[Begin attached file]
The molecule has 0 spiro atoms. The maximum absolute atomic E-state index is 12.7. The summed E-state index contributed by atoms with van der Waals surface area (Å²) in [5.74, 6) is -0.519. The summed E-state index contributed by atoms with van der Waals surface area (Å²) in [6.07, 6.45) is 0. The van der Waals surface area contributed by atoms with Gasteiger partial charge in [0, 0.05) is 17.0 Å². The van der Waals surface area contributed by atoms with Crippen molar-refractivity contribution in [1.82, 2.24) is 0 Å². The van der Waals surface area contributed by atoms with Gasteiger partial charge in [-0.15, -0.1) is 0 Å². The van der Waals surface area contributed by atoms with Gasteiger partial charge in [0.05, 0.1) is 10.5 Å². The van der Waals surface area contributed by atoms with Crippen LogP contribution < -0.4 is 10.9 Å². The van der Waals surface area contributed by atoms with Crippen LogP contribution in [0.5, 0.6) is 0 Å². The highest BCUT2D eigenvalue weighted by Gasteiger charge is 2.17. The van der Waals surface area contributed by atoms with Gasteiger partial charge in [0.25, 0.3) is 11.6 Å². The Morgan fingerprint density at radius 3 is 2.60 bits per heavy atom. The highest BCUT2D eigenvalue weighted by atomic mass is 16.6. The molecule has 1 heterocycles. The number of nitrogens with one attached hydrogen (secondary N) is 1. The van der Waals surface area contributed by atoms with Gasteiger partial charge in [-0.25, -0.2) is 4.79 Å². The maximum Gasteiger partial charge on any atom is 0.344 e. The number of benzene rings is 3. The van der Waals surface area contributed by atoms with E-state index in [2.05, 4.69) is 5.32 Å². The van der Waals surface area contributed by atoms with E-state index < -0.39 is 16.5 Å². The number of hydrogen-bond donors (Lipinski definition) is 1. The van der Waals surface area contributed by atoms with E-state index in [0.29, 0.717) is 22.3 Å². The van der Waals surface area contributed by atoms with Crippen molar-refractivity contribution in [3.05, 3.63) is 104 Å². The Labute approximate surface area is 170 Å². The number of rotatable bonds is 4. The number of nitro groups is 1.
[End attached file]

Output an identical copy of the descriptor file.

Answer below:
The molecule has 0 spiro atoms. The maximum absolute atomic E-state index is 12.7. The summed E-state index contributed by atoms with van der Waals surface area (Å²) in [5.74, 6) is -0.519. The summed E-state index contributed by atoms with van der Waals surface area (Å²) in [6.07, 6.45) is 0. The van der Waals surface area contributed by atoms with Gasteiger partial charge in [0, 0.05) is 17.0 Å². The van der Waals surface area contributed by atoms with Crippen molar-refractivity contribution in [1.82, 2.24) is 0 Å². The van der Waals surface area contributed by atoms with Gasteiger partial charge in [-0.15, -0.1) is 0 Å². The van der Waals surface area contributed by atoms with Gasteiger partial charge in [0.05, 0.1) is 10.5 Å². The van der Waals surface area contributed by atoms with Crippen LogP contribution < -0.4 is 10.9 Å². The van der Waals surface area contributed by atoms with Crippen LogP contribution in [0.5, 0.6) is 0 Å². The highest BCUT2D eigenvalue weighted by Gasteiger charge is 2.17. The van der Waals surface area contributed by atoms with Gasteiger partial charge in [0.25, 0.3) is 11.6 Å². The Morgan fingerprint density at radius 3 is 2.60 bits per heavy atom. The highest BCUT2D eigenvalue weighted by atomic mass is 16.6. The molecule has 1 heterocycles. The number of nitrogens with one attached hydrogen (secondary N) is 1. The van der Waals surface area contributed by atoms with Gasteiger partial charge in [-0.25, -0.2) is 4.79 Å². The maximum Gasteiger partial charge on any atom is 0.344 e. The number of benzene rings is 3. The van der Waals surface area contributed by atoms with E-state index in [2.05, 4.69) is 5.32 Å². The van der Waals surface area contributed by atoms with E-state index < -0.39 is 16.5 Å². The number of hydrogen-bond donors (Lipinski definition) is 1. The van der Waals surface area contributed by atoms with E-state index in [0.29, 0.717) is 22.3 Å². The van der Waals surface area contributed by atoms with Crippen molar-refractivity contribution in [3.05, 3.63) is 104 Å². The Labute approximate surface area is 170 Å². The number of rotatable bonds is 4. The number of nitro groups is 1.